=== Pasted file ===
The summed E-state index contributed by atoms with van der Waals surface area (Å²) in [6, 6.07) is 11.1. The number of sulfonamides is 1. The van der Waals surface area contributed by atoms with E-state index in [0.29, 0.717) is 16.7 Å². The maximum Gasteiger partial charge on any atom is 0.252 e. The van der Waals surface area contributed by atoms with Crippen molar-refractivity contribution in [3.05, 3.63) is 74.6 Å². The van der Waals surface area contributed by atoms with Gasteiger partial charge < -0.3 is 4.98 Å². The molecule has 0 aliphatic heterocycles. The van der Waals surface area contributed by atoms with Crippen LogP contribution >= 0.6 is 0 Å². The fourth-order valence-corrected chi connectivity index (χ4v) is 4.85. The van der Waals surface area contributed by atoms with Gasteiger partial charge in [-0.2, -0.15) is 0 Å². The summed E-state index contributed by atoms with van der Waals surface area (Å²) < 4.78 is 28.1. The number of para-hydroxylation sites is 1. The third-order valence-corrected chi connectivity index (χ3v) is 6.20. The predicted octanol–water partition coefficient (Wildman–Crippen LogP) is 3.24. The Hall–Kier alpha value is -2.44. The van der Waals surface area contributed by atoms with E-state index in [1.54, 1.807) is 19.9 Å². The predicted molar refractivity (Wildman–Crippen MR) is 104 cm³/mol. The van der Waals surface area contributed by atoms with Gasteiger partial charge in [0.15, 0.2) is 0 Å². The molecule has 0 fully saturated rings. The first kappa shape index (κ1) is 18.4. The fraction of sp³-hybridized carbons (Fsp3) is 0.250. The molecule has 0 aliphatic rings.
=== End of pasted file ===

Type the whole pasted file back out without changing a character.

The summed E-state index contributed by atoms with van der Waals surface area (Å²) in [6, 6.07) is 11.1. The number of sulfonamides is 1. The van der Waals surface area contributed by atoms with E-state index in [0.29, 0.717) is 16.7 Å². The maximum Gasteiger partial charge on any atom is 0.252 e. The van der Waals surface area contributed by atoms with Crippen molar-refractivity contribution in [3.05, 3.63) is 74.6 Å². The van der Waals surface area contributed by atoms with Gasteiger partial charge < -0.3 is 4.98 Å². The molecule has 0 aliphatic heterocycles. The van der Waals surface area contributed by atoms with Crippen LogP contribution >= 0.6 is 0 Å². The fourth-order valence-corrected chi connectivity index (χ4v) is 4.85. The van der Waals surface area contributed by atoms with Gasteiger partial charge in [-0.2, -0.15) is 0 Å². The summed E-state index contributed by atoms with van der Waals surface area (Å²) < 4.78 is 28.1. The number of para-hydroxylation sites is 1. The third-order valence-corrected chi connectivity index (χ3v) is 6.20. The predicted octanol–water partition coefficient (Wildman–Crippen LogP) is 3.24. The Hall–Kier alpha value is -2.44. The van der Waals surface area contributed by atoms with E-state index in [1.54, 1.807) is 19.9 Å². The predicted molar refractivity (Wildman–Crippen MR) is 104 cm³/mol. The van der Waals surface area contributed by atoms with Gasteiger partial charge in [0.15, 0.2) is 0 Å². The molecule has 0 fully saturated rings. The first kappa shape index (κ1) is 18.4. The fraction of sp³-hybridized carbons (Fsp3) is 0.250. The molecule has 0 aliphatic rings.